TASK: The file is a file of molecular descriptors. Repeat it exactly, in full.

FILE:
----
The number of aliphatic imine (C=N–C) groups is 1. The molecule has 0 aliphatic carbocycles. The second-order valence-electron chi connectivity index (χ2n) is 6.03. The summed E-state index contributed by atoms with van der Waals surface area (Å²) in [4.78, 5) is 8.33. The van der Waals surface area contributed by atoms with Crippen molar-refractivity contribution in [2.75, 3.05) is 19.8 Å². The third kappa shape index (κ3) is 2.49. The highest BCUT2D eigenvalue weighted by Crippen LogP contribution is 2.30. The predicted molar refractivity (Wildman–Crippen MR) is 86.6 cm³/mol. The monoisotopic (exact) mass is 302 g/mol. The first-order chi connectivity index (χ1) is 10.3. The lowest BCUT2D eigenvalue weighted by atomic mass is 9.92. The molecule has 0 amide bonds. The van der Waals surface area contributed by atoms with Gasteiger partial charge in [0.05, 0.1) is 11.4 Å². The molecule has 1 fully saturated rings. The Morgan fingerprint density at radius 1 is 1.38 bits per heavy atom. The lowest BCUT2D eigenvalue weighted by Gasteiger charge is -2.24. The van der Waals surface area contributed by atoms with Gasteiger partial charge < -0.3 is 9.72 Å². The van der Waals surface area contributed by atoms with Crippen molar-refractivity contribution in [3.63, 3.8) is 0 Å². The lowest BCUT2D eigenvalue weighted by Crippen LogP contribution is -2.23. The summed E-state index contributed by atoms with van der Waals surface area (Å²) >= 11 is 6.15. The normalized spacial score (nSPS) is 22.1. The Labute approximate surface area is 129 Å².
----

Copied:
The number of aliphatic imine (C=N–C) groups is 1. The molecule has 0 aliphatic carbocycles. The second-order valence-electron chi connectivity index (χ2n) is 6.03. The summed E-state index contributed by atoms with van der Waals surface area (Å²) in [4.78, 5) is 8.33. The van der Waals surface area contributed by atoms with Crippen molar-refractivity contribution in [2.75, 3.05) is 19.8 Å². The third kappa shape index (κ3) is 2.49. The highest BCUT2D eigenvalue weighted by Crippen LogP contribution is 2.30. The predicted molar refractivity (Wildman–Crippen MR) is 86.6 cm³/mol. The monoisotopic (exact) mass is 302 g/mol. The first-order chi connectivity index (χ1) is 10.3. The lowest BCUT2D eigenvalue weighted by atomic mass is 9.92. The molecule has 0 amide bonds. The van der Waals surface area contributed by atoms with Gasteiger partial charge in [0.05, 0.1) is 11.4 Å². The molecule has 1 fully saturated rings. The Morgan fingerprint density at radius 1 is 1.38 bits per heavy atom. The lowest BCUT2D eigenvalue weighted by Gasteiger charge is -2.24. The van der Waals surface area contributed by atoms with Gasteiger partial charge < -0.3 is 9.72 Å². The van der Waals surface area contributed by atoms with Crippen molar-refractivity contribution in [3.63, 3.8) is 0 Å². The lowest BCUT2D eigenvalue weighted by Crippen LogP contribution is -2.23. The summed E-state index contributed by atoms with van der Waals surface area (Å²) >= 11 is 6.15. The normalized spacial score (nSPS) is 22.1. The Labute approximate surface area is 129 Å².